Jordaan spells Safa changes but no coaching vacancy yet

After reports that SA coach Gordon Igesund could be replaced by Carlos Queiroz, the president of Safa has responded and also revealed his plans to improve the level of soccer
Dr Jordaan's comment at Safa might seem as if they're giving Igesund the opportunity to prove himself until the 2015 Afcon, and that is a fair challenge for the Bafana coach.

However the president's exact words "at the moment" will do little to quieten the speculation that Safa want Igesund out of the job by July. That is when 2014 Fifa World Cup working coaches could become available again.

“I am aware that there is speculation surrounding Bafana Bafana coach Gordon Igesund. I read in the news that this coach or that coach is coming to take over from Gordon. Well, I want to say that, at the moment, there is no vacancy,” Jordaan told the official Safa website.

Here follows Jordaan's plans to overhaul Safa after a meeting with the NEC:

• An increased emphasis on the development of youth teams and women’s football.
• The reintroduction of inter-provincial tournaments for men and women
• Tightening of lower league regulations to improve standards.
• The creation of football academies in all nine provinces
• A major training programme for scouts and coaches to enhance their abilities to improve talent identification across the country
• A greater emphasis on scientific research to improve player performance. Part of this programme will be in partnership with the University of Johannesburg and other institutions of higher learning.
• The strengthening of our club licensing system to ensure proper governance and to promote development within the club itself.

“We have thrown away the drawing board and are starting on a new slate,” said Dr. Jordaan. “If we are to have a national team that can compete with the best in the world, then we have to strengthen development at all levels in order to produce players capable of beating the best in the world.”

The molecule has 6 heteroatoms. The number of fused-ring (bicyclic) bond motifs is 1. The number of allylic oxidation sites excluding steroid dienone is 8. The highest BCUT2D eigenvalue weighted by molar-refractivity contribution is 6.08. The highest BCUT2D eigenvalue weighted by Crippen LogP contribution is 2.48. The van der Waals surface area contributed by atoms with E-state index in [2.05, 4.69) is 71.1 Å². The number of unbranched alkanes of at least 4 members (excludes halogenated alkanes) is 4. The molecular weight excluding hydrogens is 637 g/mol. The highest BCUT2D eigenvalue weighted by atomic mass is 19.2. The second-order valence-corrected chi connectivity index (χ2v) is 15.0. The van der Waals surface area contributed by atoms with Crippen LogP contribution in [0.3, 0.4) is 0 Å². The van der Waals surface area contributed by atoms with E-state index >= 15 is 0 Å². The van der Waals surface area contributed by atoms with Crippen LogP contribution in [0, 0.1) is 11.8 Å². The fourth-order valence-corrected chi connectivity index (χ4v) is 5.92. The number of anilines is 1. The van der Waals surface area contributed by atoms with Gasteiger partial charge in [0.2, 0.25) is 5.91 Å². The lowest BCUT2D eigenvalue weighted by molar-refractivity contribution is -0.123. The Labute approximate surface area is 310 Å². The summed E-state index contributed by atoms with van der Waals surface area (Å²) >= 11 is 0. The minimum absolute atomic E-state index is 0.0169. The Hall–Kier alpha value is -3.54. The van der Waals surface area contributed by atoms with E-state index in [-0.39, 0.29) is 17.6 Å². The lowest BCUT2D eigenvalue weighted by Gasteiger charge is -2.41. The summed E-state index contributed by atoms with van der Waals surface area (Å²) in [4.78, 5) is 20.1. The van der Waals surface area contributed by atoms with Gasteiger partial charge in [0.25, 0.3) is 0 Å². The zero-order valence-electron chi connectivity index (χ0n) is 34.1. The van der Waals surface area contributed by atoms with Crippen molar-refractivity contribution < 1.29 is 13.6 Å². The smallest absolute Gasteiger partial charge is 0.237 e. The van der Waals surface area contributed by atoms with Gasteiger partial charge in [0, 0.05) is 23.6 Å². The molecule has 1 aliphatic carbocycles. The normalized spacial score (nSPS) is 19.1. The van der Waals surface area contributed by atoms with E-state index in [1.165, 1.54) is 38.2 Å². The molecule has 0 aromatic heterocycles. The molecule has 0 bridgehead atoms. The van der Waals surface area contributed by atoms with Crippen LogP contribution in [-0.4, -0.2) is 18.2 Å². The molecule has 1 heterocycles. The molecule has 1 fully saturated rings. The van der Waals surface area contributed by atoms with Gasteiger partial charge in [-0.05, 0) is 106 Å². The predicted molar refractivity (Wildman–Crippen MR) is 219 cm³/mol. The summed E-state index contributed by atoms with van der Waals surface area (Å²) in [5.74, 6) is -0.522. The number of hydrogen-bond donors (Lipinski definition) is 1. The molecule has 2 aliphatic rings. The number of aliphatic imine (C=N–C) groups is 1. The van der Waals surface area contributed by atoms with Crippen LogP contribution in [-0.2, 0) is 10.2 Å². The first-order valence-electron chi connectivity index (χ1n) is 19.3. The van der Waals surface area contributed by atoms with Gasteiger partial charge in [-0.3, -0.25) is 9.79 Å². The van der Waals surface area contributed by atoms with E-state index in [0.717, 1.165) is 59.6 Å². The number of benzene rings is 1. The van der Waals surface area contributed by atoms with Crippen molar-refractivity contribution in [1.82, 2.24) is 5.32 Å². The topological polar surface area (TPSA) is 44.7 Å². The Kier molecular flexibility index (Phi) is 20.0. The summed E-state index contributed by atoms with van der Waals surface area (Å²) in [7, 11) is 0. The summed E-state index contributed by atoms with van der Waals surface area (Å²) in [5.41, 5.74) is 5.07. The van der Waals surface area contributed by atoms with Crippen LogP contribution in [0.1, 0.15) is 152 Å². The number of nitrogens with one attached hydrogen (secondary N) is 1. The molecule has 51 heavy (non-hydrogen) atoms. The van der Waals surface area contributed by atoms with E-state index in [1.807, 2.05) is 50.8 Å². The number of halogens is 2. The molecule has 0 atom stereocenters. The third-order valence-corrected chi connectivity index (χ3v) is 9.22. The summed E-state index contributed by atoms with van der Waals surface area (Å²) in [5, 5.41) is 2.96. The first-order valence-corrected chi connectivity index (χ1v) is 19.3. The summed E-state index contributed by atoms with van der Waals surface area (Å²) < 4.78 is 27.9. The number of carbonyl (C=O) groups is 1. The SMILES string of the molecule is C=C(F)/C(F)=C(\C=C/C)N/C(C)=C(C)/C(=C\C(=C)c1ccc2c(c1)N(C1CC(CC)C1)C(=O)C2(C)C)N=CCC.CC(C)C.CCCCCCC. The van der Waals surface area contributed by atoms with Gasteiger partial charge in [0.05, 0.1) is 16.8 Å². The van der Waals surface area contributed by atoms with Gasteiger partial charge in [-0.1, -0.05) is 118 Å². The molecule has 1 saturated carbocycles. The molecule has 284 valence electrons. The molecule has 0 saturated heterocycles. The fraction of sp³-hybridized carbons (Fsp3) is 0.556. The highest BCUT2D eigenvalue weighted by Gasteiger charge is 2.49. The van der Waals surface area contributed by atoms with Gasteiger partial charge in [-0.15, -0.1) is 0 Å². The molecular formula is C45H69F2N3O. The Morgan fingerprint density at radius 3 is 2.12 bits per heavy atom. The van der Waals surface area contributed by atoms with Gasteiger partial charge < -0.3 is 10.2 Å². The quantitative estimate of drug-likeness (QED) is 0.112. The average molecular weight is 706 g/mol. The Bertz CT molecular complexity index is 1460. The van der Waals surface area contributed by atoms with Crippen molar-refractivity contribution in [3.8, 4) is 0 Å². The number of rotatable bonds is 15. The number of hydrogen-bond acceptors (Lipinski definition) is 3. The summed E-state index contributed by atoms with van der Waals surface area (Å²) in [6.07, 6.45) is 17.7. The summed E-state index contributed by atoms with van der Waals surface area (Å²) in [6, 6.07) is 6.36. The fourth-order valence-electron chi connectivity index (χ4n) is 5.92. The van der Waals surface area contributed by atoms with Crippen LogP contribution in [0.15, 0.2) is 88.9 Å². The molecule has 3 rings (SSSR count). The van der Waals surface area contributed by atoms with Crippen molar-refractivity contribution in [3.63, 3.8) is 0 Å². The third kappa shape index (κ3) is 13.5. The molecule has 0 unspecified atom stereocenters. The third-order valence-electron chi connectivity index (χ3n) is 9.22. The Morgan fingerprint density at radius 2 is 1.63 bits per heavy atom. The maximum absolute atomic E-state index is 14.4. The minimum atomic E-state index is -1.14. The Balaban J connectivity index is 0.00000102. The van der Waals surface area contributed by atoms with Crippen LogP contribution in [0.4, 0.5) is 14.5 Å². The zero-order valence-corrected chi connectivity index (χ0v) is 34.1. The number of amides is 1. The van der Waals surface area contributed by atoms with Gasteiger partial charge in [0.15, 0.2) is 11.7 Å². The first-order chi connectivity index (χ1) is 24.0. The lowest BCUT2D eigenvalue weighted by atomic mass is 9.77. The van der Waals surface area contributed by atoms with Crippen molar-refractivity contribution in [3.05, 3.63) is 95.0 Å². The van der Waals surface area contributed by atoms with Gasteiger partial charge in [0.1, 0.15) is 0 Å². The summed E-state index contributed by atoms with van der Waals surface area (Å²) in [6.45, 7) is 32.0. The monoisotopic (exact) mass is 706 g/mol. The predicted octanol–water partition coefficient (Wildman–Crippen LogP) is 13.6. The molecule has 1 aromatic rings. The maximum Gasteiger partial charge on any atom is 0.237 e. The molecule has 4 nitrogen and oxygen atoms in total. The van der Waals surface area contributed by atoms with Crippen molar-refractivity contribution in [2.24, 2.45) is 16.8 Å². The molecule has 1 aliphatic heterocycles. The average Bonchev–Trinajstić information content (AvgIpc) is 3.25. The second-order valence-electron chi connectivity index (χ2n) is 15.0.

However let's hope that Safa is realistic that such plans take at least 10 years to progress, and one can't hold the current (or next) Bafana coach responsible. The likes of Igesund need to work with what they have from past development structures.

“We will be working harder to identify and develop promising young women to help them achieve their full potential,” he said. “We intend to place considerable emphasis on school sport and junior leagues,” Jordaan added.

Dennis Mumble, Safa’s chief executive spoke about the cost factor for the improvements to be made.

“We will fund this by approaching our sponsors, working with government at all levels, by seeking assistance from Fifa and Caf and the National Lotteries Board. We are confident that this money will be found because it is so obviously important to all of South Africa. The future of South African football is riding on this, if we are to achieve our objective of consistently being among the top three teams in Africa and the top 20 in the world,” said Mumble.

However one wonders why there's such a desperate call for funds when SA should already be reaping the benefits of hosting the Fifa 2010 World Cup, or even better, had better prepared their development long before 2010.

On an optimistic note that's why Jordaan has arrived, to correct the mistakes of former Safa regimes. In terms of the current Bafana Bafana team, we'd have to wait to see if Safa has also learnt from the previous mistake of changing coaches too often.